So it’s 2016, which marks a big milestone for me. It’s 20 years since I started out in this industry. If you had asked me in 1996 what I would be doing in twenty years time, I doubt that I would have said “building websites”. In fact this was all so new back then that I doubt any of us involved in it would have guessed that we would have come this far.

Just so you can get to grips with where I’m coming from, here are a few facts about the state of the internet in 1996.

  • Mark Zuckerburg was still at middle school (6th grade, aged 11) and probably didn’t have 48 million friends!
  • The BackRub website went live in March ‘96, it would be another 2 years before it changed it’s name to Google!
  • 16 Mb (yes, Mb not Gb) was a lot of RAM for a personal computer.
  • The fastest home internet access was a 33.6 kbit/s modem. That’s about 17,000 times slower than superfast broadband.
  • In July the world’s first online mail service (Hotmail) started - It wasn’t owned by Microsoft until 1997.
  • The first CSS specification, CSS 1, is published by the W3C in December 1996.
  • In November the US patent office issues patent number 5579430 for the digital encoding process of something called MP3 files.
  • AOL (who?) was the world’s most popular website.
  • There were only around 100k websites online globally.
  • Websites could only handle 256 colours (until 1995 it was only 16)

Web Site Design in 1996

Web design as an industry was just starting to take off, and when I say take off what I really mean is that there was now a handful of companies calling themselves “Web Designers”. The UK’s first web design agency, Webmedia, was only 14 months old in 1996.

Web design wasn’t really that good either - well, I know we had a few technical restrictions but it really was pretty dire. This was AOL’s homepage in 1996, considering it was the most popular site in the world at the time I think you get some idea of what I mean.

Since early 1995 I had been spending a large amount of my time “surfing” the web. It was time consuming partly because it was all so fascinating and new and partly because loading the next web page usually took a few minutes!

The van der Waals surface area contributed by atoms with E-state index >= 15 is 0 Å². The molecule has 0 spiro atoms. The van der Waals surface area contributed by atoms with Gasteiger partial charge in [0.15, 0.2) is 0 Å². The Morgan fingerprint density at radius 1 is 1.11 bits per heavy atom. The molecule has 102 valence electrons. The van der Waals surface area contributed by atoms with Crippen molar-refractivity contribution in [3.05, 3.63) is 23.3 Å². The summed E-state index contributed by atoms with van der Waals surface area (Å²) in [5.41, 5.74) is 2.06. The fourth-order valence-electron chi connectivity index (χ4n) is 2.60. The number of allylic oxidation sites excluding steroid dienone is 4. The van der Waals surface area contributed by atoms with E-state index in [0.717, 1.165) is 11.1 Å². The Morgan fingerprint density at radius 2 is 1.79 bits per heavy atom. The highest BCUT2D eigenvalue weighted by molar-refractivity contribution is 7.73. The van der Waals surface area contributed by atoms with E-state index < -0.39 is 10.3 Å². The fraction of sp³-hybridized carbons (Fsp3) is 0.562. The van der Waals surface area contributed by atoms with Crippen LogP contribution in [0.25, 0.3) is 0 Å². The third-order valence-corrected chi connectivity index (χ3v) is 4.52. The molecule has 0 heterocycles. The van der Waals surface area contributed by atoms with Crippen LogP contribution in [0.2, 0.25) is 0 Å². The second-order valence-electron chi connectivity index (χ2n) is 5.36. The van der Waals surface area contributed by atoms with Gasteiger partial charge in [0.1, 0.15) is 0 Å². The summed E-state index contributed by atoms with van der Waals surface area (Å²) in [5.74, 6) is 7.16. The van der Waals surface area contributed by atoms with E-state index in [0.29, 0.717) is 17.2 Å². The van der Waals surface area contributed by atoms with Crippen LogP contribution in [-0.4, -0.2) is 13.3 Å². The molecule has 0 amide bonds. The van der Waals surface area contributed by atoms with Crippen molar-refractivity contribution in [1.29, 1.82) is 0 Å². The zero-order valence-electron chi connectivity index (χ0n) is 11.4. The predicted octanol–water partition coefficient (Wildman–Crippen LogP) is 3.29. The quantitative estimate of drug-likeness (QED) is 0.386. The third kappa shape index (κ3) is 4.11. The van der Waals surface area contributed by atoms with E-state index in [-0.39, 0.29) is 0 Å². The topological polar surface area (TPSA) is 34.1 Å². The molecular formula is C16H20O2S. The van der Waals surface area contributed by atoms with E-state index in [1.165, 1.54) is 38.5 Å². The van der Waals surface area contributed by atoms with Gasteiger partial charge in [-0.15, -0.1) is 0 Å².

Having moved back down to Dorset from London I was on the lookout for a new job. I happened to see that a company in Wincanton (of all places) was advertising a position for a “web designer”. With my background in programming and my (pretty extensive) experience of the web at the time, I thought “How hard can this web design stuff be?”  After all from design point of view it was pretty rudimentary and from a coding perspective unbelievably basic. It took about a day learn HTML and have my first website up and running - which, cleverly I thought, was my CV. Which I sent over to the company in Wincanton. Perhaps they failed to notice that I had just come up with the concept for and the basics of LinkIn, either way I didn’t get the job.

However what I did get was an insight into just how basic the whole industry was. Coming from a programming background I just didn’t even consider it to be coding - All it was was a bunch of linked text files, some imaginative markup and a few images. I began to create all kinds of websites for myself and a few friends.

Wisdom Internet and Covenant Computing.

One of my close friends at the time had some business contacts and suggested that we might go into partnership together, with him selling and me building these websites. And thus in January 1996 Wisdom Internet was born.

After some initial success and a pretty impressive client list (some of whom are still clients to this day) my friend managed to get himself enrolled onto a fine art degree course in Cheltenham. Needless to say our embryonic business suffered. We determined to split the business and go our separate ways. I took my clients and changed the business name to Covenant Computing.

Working in the Early Years of the Web Design Industry

In 1996 having a business website was not considered the vital element it is today. Most of my time was spent trying to convince companies of the value of having a web site - some people even doubted that owning a domain name was a necessity, preferring instead to piggyback on ISP domains. I remember having conversations with clients explaining to them that one day some companies would be known by their domain name alone. Bear in mind that at the time even email wasn’t a business norm, having your Fax number on a business card was far more important than an email or web address.

Having said that, these were exciting times. Working on the cutting edge of not only new technology, but an entirely new industry meant that half the time I was as much in the dark as my clients. It really was like the wild west with prospectors staking claims. The industry was still very much in it’s infancy and yet to reach the all-out corporate brutality of the coming .COM boom and bust years. We felt like we were part of something huge, but didn’t really understand what it was or how it would all work out. Even Internet evangelists like me could never have predicted just how huge it would become or how it would impact every part of our lives as it does today.

Every website I built was what we would today call a “Static Brochure Site”. We were a long way off from CMS, image uploads and database driven websites - even E-Commerce was extremely rare at the time.

As all website changes would come via me I soon found myself in position where I was struggling to keep up with finding new work, building new websites and keeping existing sites updated.

It was time to think about staff!

Take a look and the History of Ziontech Pt1 here